Disclosure: A Question of Ethics

I haven’t been blogging much lately. I’m on deadline for a forthcoming book on strategic social media and, as it turns out, books are hard to write! holy moly. I thought I’d give you a little sneak peak at the ethics chapter. Would love your feedback, of course.

The demand from the public that organizations behave ethically is high. These demands are often articulated as a call for transparency. Organizational transparency is largely misunderstood, however, even by the people who are charged with delivering it.

Many communicators find that the dilemmas faced in social media tend to fall under the topic of disclosure. What and how much do you disclose?

Under the umbrella of disclosure, you’ll find a bevy of dilemmas with choices that don’t sit on either side of the bright line between right or wrong (note: there is no such line). Through the stories and cases of organizations that get caught in snarled situations, we can learn valuable lessons.

Internal dilemmas related to disclosure primarily often revolve around identification of the “who” behind the voice of the social media accounts. Whose byline is on the company blog? Who is answering questions on Twitter?

The answers to questions around internal disclosure aren’t always comfortable. Communication professionals have long penned everything from guest editorials to speeches to contributed articles (and everything in between) for executives. Why, some ask, would social media be any different?

But social media is different.

Let’s look specifically at one of the hottest disclosure topics – whether ghostblogging is appropriate . Ghostblogging is when the byline on a blog reads one name and the content is written by someone else. And that someone else is anonymous to the reader. A common example of this is that the blog is ostensibly written by the CEO, but in actually written by someone in marketing or public relations.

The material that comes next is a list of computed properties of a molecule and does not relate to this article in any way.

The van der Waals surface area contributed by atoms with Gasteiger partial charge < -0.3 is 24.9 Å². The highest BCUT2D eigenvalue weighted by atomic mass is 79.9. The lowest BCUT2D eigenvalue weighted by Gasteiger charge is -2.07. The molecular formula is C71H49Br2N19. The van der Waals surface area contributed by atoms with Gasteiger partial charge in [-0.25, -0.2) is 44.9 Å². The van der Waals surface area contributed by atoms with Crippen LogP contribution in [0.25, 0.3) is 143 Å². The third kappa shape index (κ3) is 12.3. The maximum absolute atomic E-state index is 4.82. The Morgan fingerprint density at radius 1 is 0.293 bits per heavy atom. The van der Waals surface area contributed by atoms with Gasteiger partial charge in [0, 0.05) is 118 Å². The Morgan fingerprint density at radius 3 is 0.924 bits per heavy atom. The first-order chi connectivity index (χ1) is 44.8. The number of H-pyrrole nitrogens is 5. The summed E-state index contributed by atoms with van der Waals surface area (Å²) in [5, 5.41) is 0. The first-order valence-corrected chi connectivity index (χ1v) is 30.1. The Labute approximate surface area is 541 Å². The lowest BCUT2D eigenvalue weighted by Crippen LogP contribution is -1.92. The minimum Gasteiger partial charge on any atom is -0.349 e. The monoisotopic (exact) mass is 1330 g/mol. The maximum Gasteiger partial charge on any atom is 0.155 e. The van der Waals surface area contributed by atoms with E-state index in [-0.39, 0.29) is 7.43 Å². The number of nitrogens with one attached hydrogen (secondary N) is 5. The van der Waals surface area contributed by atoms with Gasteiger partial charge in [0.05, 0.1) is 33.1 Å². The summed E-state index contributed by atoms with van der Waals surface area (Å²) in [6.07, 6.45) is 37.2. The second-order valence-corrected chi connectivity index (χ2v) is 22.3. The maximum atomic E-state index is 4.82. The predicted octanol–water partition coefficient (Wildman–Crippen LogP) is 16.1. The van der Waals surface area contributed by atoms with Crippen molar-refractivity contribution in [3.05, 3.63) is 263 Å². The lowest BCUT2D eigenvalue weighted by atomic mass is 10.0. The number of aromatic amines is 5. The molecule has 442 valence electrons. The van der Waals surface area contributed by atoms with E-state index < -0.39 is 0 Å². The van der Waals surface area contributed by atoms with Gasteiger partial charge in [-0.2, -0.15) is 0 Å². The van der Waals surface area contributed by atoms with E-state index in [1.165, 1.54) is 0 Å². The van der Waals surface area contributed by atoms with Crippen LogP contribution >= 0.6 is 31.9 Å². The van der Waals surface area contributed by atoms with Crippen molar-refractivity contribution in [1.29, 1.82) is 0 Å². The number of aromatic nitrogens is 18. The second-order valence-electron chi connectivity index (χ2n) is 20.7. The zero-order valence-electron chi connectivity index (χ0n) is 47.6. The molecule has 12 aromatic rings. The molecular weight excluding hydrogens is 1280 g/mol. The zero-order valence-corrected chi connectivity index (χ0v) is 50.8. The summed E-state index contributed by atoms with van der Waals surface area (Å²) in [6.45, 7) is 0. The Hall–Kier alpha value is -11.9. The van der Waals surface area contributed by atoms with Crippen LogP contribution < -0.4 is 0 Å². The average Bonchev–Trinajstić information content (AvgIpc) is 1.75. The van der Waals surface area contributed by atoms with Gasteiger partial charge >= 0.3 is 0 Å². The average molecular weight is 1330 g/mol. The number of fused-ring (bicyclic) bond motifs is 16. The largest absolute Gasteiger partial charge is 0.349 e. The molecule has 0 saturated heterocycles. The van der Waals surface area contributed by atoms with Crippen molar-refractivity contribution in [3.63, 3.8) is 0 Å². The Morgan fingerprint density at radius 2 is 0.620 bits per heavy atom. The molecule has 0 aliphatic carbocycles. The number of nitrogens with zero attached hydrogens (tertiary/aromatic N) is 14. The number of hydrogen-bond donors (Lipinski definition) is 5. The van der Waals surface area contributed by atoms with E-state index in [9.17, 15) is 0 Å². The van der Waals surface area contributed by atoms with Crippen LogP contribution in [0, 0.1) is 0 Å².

A CEO’s opinion about his or her company, industry trends and related issues are valuable. People like to hear from CEOs. But CEOs are busy running companies, aren’t usually “writers,” and don’t always have the nuanced understanding of the online community to whom he or she is speaking.

In a 2009 post, Dave Fleet, a public relations practitioner in Toronto, Ontario, offers that ghostblogging without disclosure is a “very, very bad idea.” We would call it a ethics violation. Fleet offers some alternate ideas for maintaining a blog when the CEO can’t be the primary blogger:

  • Have a multi-author blog: reduce the workload on the executive by creating a team a bloggers cover issues across the organization.
  • Maybe it’s not the executive, but someone else who has a unique view of the organization that should be the blogger (under his or her own name). A nice example of this is Coca-Cola’s blog written by the company historian .
  • Disclose how the posts are developed. If the executive has help, reveal that. Language like, “I don’t write these posts, but I do read them and stand behind them” or “Written with Kelli Matthews.”
  • Maybe a blog isn’t the answer. An executive may be more comfortable with video or microblogging. Remember that blogs are just one tool in the toolbox. Find the digital medium that fits the “author’s” style .

Disregarding the call for transparency, organizations that behave opaquely are the ones we tend to hear about. In fact, disclosure and transparency often go hand in hand – through disclosure, an organization can achieve transparency.

Three Levels of Listening: What To Listen For